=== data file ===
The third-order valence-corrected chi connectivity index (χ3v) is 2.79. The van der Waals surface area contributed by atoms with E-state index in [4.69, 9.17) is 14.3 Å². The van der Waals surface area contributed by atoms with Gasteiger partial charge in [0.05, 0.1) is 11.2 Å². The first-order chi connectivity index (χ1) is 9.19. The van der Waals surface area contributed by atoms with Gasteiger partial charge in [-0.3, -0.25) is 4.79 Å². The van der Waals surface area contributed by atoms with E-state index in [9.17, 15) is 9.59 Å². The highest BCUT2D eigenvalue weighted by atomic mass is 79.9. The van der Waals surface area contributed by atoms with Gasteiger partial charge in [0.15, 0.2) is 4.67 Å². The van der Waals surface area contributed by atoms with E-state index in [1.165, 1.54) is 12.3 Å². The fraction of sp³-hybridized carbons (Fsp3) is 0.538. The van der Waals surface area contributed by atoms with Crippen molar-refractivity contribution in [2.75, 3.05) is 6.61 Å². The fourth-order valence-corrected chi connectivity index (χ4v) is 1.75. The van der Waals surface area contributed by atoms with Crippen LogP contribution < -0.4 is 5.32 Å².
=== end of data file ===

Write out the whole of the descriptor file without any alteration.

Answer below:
The third-order valence-corrected chi connectivity index (χ3v) is 2.79. The van der Waals surface area contributed by atoms with E-state index in [4.69, 9.17) is 14.3 Å². The van der Waals surface area contributed by atoms with Gasteiger partial charge in [0.05, 0.1) is 11.2 Å². The first-order chi connectivity index (χ1) is 9.19. The van der Waals surface area contributed by atoms with Gasteiger partial charge in [-0.3, -0.25) is 4.79 Å². The van der Waals surface area contributed by atoms with E-state index in [9.17, 15) is 9.59 Å². The highest BCUT2D eigenvalue weighted by atomic mass is 79.9. The van der Waals surface area contributed by atoms with Gasteiger partial charge in [0.15, 0.2) is 4.67 Å². The van der Waals surface area contributed by atoms with E-state index in [1.165, 1.54) is 12.3 Å². The fraction of sp³-hybridized carbons (Fsp3) is 0.538. The van der Waals surface area contributed by atoms with Crippen molar-refractivity contribution in [2.75, 3.05) is 6.61 Å². The fourth-order valence-corrected chi connectivity index (χ4v) is 1.75. The van der Waals surface area contributed by atoms with Crippen LogP contribution < -0.4 is 5.32 Å².